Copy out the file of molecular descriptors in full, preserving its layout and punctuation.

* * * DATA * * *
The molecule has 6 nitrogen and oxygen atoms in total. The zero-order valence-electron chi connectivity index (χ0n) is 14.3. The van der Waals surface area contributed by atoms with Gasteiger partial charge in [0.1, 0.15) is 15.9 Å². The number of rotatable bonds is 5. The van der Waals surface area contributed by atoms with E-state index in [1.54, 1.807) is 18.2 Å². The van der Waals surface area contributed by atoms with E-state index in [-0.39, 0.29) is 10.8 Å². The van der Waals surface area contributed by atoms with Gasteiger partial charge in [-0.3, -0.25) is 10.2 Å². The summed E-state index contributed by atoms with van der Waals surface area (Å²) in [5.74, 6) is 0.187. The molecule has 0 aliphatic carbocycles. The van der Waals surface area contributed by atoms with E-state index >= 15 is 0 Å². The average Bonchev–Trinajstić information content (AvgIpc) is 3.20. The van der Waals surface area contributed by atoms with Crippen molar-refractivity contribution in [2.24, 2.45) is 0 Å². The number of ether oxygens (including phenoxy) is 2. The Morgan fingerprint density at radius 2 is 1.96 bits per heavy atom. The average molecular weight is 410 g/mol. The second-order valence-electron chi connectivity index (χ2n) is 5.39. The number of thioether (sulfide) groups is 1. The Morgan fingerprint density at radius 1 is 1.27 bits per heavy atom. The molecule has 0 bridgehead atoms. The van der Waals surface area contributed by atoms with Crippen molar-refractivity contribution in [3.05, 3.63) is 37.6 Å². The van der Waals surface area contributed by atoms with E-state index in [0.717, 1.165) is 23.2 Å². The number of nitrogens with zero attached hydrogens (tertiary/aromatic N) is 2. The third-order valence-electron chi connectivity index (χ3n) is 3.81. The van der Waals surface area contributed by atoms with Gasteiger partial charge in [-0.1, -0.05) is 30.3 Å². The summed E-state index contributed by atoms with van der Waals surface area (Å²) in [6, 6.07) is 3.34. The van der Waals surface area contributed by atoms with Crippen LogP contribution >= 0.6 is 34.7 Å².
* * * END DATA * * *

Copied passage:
The molecule has 6 nitrogen and oxygen atoms in total. The zero-order valence-electron chi connectivity index (χ0n) is 14.3. The van der Waals surface area contributed by atoms with Gasteiger partial charge in [0.1, 0.15) is 15.9 Å². The number of rotatable bonds is 5. The van der Waals surface area contributed by atoms with E-state index in [1.54, 1.807) is 18.2 Å². The van der Waals surface area contributed by atoms with E-state index in [-0.39, 0.29) is 10.8 Å². The van der Waals surface area contributed by atoms with Gasteiger partial charge in [-0.3, -0.25) is 10.2 Å². The summed E-state index contributed by atoms with van der Waals surface area (Å²) in [5.74, 6) is 0.187. The molecule has 0 aliphatic carbocycles. The van der Waals surface area contributed by atoms with E-state index >= 15 is 0 Å². The average Bonchev–Trinajstić information content (AvgIpc) is 3.20. The van der Waals surface area contributed by atoms with Crippen molar-refractivity contribution in [2.24, 2.45) is 0 Å². The number of ether oxygens (including phenoxy) is 2. The Morgan fingerprint density at radius 2 is 1.96 bits per heavy atom. The average molecular weight is 410 g/mol. The second-order valence-electron chi connectivity index (χ2n) is 5.39. The number of thioether (sulfide) groups is 1. The Morgan fingerprint density at radius 1 is 1.27 bits per heavy atom. The molecule has 0 bridgehead atoms. The van der Waals surface area contributed by atoms with Crippen molar-refractivity contribution in [3.05, 3.63) is 37.6 Å². The van der Waals surface area contributed by atoms with E-state index in [0.717, 1.165) is 23.2 Å². The number of nitrogens with zero attached hydrogens (tertiary/aromatic N) is 2. The third-order valence-electron chi connectivity index (χ3n) is 3.81. The van der Waals surface area contributed by atoms with Gasteiger partial charge in [-0.1, -0.05) is 30.3 Å². The summed E-state index contributed by atoms with van der Waals surface area (Å²) in [6, 6.07) is 3.34. The van der Waals surface area contributed by atoms with Crippen LogP contribution >= 0.6 is 34.7 Å².